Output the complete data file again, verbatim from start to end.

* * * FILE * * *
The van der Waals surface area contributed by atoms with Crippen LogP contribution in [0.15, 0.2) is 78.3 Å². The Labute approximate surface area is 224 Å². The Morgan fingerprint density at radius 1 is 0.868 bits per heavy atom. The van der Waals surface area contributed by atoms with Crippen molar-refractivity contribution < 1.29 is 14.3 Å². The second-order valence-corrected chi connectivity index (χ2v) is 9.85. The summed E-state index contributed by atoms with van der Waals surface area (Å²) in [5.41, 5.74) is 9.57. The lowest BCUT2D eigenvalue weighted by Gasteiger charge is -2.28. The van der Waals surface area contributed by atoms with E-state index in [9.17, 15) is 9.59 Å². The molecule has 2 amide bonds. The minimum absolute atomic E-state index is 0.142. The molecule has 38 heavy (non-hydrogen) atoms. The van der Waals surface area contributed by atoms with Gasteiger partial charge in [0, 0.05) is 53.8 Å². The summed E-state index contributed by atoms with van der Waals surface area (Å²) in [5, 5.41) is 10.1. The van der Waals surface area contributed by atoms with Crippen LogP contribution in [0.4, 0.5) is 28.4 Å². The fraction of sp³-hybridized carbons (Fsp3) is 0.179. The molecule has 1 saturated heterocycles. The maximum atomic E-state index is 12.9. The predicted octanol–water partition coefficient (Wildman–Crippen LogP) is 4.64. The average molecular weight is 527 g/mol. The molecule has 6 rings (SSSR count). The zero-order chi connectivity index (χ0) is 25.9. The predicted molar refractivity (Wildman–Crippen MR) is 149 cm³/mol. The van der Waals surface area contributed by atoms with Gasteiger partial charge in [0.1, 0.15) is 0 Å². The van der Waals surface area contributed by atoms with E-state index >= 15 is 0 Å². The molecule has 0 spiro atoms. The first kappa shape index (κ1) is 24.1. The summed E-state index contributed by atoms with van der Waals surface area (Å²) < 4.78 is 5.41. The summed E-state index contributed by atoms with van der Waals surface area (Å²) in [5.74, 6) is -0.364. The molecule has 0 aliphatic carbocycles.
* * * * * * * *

The van der Waals surface area contributed by atoms with Crippen LogP contribution in [0.15, 0.2) is 78.3 Å². The Labute approximate surface area is 224 Å². The Morgan fingerprint density at radius 1 is 0.868 bits per heavy atom. The van der Waals surface area contributed by atoms with Crippen molar-refractivity contribution < 1.29 is 14.3 Å². The second-order valence-corrected chi connectivity index (χ2v) is 9.85. The summed E-state index contributed by atoms with van der Waals surface area (Å²) in [5.41, 5.74) is 9.57. The lowest BCUT2D eigenvalue weighted by Gasteiger charge is -2.28. The van der Waals surface area contributed by atoms with E-state index in [9.17, 15) is 9.59 Å². The molecule has 2 amide bonds. The minimum absolute atomic E-state index is 0.142. The molecule has 38 heavy (non-hydrogen) atoms. The van der Waals surface area contributed by atoms with Gasteiger partial charge in [0, 0.05) is 53.8 Å². The summed E-state index contributed by atoms with van der Waals surface area (Å²) in [5, 5.41) is 10.1. The van der Waals surface area contributed by atoms with Crippen LogP contribution in [0.4, 0.5) is 28.4 Å². The fraction of sp³-hybridized carbons (Fsp3) is 0.179. The molecule has 1 saturated heterocycles. The maximum atomic E-state index is 12.9. The predicted octanol–water partition coefficient (Wildman–Crippen LogP) is 4.64. The average molecular weight is 527 g/mol. The molecule has 6 rings (SSSR count). The zero-order chi connectivity index (χ0) is 25.9. The predicted molar refractivity (Wildman–Crippen MR) is 149 cm³/mol. The van der Waals surface area contributed by atoms with Gasteiger partial charge in [0.1, 0.15) is 0 Å². The van der Waals surface area contributed by atoms with E-state index >= 15 is 0 Å². The molecule has 0 spiro atoms. The first kappa shape index (κ1) is 24.1. The summed E-state index contributed by atoms with van der Waals surface area (Å²) < 4.78 is 5.41. The summed E-state index contributed by atoms with van der Waals surface area (Å²) in [5.74, 6) is -0.364. The molecule has 0 aliphatic carbocycles.